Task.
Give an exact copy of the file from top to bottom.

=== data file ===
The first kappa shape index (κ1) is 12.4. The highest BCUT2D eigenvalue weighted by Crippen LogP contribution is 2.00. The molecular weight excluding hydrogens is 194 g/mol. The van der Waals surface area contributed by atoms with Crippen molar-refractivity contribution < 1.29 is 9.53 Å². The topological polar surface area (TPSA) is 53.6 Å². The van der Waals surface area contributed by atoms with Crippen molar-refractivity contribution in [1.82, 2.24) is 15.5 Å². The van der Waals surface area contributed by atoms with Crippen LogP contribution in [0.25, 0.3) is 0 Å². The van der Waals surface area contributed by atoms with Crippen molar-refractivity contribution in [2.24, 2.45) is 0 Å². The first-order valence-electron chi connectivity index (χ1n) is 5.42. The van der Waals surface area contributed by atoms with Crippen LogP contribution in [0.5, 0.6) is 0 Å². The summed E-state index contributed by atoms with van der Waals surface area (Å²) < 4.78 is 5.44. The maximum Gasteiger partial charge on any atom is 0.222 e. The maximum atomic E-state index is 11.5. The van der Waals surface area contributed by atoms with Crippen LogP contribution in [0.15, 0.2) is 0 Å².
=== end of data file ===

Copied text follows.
The first kappa shape index (κ1) is 12.4. The highest BCUT2D eigenvalue weighted by Crippen LogP contribution is 2.00. The molecular weight excluding hydrogens is 194 g/mol. The van der Waals surface area contributed by atoms with Crippen molar-refractivity contribution < 1.29 is 9.53 Å². The topological polar surface area (TPSA) is 53.6 Å². The van der Waals surface area contributed by atoms with Crippen molar-refractivity contribution in [1.82, 2.24) is 15.5 Å². The van der Waals surface area contributed by atoms with Crippen LogP contribution in [0.25, 0.3) is 0 Å². The van der Waals surface area contributed by atoms with Crippen molar-refractivity contribution in [2.24, 2.45) is 0 Å². The first-order valence-electron chi connectivity index (χ1n) is 5.42. The van der Waals surface area contributed by atoms with Crippen LogP contribution in [0.5, 0.6) is 0 Å². The summed E-state index contributed by atoms with van der Waals surface area (Å²) < 4.78 is 5.44. The maximum Gasteiger partial charge on any atom is 0.222 e. The maximum atomic E-state index is 11.5. The van der Waals surface area contributed by atoms with Crippen LogP contribution in [0.15, 0.2) is 0 Å².